The RSP also took an initiative to hold seminars on the anniversary of the Vietnam Moratorium, inviting activists from the ’60s to speak. Seminars took place in Melbourne, Sydney, Brisbane and Perth. The seminars were accompanied by an extensive poster exhibition. In 2011, solidarity work with the Vietnamese revolution will continue, with prospects for a campaign around compensation for the huge damage done to Vietnam by Agent Orange. The possibilities of pursing this through a new organisation will be first investigated in Sydney, where the largest of the Vietnam seminars took place.
Palestine and the boycott campaign
Around the world there is increasing solidarity with the Palestinian struggle for freedom manifested in support for the boycott, divestment and sanctions campaign (BDS). In the United States and Europe a broadening range of groups are building campaigns for boycotts and other sanctions. In Australia, the first national conference on BDS was held in Melbourne in November. A wide range of activists from different groups were involved. RSP members are strong supporters of this project, and RSP members will be working hard with everybody to build successful BDS campaigns during the year. This will include an anti-apartheid week on campuses during the first half of the year. There are Palestinian solidarity groups in most states, and RSP members who have been helping in these will continue that work.
This campaigning has enormous potential to grow during 2011. Already several unions have adopted pro-BDS positions, as have the NSW Greens and the Marrickville Council in New South Wales. BDS activists have already carried out actions against Israeli cosmetics and chocolate businesses in Australia, symbolic actions to raise awareness, as well as protests outside Caterpillar, which has contracts with the Israeli military.
The anti-dictatorship revolts in Tunisia and Egypt have already led to small solidarity actions being initiated by various groups in Brisbane and Sydney. This is another element of support for radical change in the Arab world and an end to repression there - at the heart of which stands the oppression of the Palestinian people.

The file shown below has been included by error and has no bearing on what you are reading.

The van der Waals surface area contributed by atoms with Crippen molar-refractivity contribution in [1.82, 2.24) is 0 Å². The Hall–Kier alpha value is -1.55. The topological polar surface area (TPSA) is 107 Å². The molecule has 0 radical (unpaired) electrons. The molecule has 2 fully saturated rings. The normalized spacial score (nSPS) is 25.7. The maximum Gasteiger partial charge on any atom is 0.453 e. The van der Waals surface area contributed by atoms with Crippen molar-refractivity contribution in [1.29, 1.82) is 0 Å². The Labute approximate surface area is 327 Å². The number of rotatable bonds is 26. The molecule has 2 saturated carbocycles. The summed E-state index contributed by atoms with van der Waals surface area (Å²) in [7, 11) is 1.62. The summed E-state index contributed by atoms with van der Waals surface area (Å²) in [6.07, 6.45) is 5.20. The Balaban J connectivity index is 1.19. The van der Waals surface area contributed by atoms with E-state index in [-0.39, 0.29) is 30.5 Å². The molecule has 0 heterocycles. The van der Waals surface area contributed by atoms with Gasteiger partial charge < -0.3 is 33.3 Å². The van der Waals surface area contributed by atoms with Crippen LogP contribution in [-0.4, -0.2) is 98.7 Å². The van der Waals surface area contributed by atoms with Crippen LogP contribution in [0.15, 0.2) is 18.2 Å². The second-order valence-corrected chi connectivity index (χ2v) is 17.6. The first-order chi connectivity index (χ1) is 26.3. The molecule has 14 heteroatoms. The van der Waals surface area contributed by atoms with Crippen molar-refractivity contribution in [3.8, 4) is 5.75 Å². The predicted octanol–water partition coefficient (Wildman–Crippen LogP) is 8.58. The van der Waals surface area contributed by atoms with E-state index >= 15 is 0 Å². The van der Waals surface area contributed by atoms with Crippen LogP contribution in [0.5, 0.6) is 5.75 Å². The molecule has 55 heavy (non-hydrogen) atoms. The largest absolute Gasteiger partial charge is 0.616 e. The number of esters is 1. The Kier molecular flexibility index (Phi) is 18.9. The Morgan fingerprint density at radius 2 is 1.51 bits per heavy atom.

Indonesia and Timor Leste
In 2010 the RSP hosted a speaking tour by an Indonesian activist, Vivi Widyawati, from the Committee for the Politics of the Poor-People’s Democratic Party (KPRM-PRD). Widyawati visited Melbourne, Sydney and Brisbane. The RSP also contributed to the discussion of progressive Indonesian politics through the Australia Indonesia Solidarity Group in Melbourne. The congress decided that in 2011, the RSP would work with the KPRM-PRD to organise activist tours to Indonesia, where students and workers from outside Indonesia can meet and discuss with women’s movement, trade unionists and student activists. These would be coordinated with similar tours to Timor Leste, organised jointly with the Socialist Party of Timor. It is hoped this will inspire more people on campuses and in unions in Australia to become active in supporting the progressive and left movements in these countries.
RSP members have already visited Indonesia and East Timor since the congress to begin organising these tours, which it is hoped will get under way by the middle of the year. Another RSP activist has also visited the Philippines, and there may be a possibility of working with left forces there, such as the Workers Party, in the same way.
South-East Asia remains a significant area for Australian imperialism, both working by itself and as an ally to the United States. Greater cooperation between genuine radical forces in the region will prepare the ground for good solidarity campaigning when the need arises.